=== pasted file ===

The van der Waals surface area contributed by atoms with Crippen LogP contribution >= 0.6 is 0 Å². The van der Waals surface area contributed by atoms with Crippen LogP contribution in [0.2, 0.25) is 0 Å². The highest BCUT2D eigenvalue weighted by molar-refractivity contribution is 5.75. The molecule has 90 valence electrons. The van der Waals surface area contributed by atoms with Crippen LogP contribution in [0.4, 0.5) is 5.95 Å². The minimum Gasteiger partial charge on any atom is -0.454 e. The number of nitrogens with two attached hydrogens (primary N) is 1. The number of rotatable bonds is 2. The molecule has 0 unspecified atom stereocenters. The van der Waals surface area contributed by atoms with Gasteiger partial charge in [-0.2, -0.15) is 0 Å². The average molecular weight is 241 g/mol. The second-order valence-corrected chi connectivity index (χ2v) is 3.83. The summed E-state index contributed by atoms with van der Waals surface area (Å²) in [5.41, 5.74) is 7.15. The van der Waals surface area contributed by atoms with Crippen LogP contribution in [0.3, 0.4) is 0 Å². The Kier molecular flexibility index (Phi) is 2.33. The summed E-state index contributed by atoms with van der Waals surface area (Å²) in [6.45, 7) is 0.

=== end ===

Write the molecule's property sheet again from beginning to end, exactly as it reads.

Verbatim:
The van der Waals surface area contributed by atoms with Crippen LogP contribution >= 0.6 is 0 Å². The van der Waals surface area contributed by atoms with Crippen LogP contribution in [0.2, 0.25) is 0 Å². The highest BCUT2D eigenvalue weighted by molar-refractivity contribution is 5.75. The molecule has 90 valence electrons. The van der Waals surface area contributed by atoms with Crippen LogP contribution in [0.4, 0.5) is 5.95 Å². The minimum Gasteiger partial charge on any atom is -0.454 e. The number of nitrogens with two attached hydrogens (primary N) is 1. The number of rotatable bonds is 2. The molecule has 0 unspecified atom stereocenters. The van der Waals surface area contributed by atoms with Gasteiger partial charge in [-0.2, -0.15) is 0 Å². The average molecular weight is 241 g/mol. The second-order valence-corrected chi connectivity index (χ2v) is 3.83. The summed E-state index contributed by atoms with van der Waals surface area (Å²) in [5.41, 5.74) is 7.15. The van der Waals surface area contributed by atoms with Crippen LogP contribution in [0.3, 0.4) is 0 Å². The Kier molecular flexibility index (Phi) is 2.33. The summed E-state index contributed by atoms with van der Waals surface area (Å²) in [6.45, 7) is 0.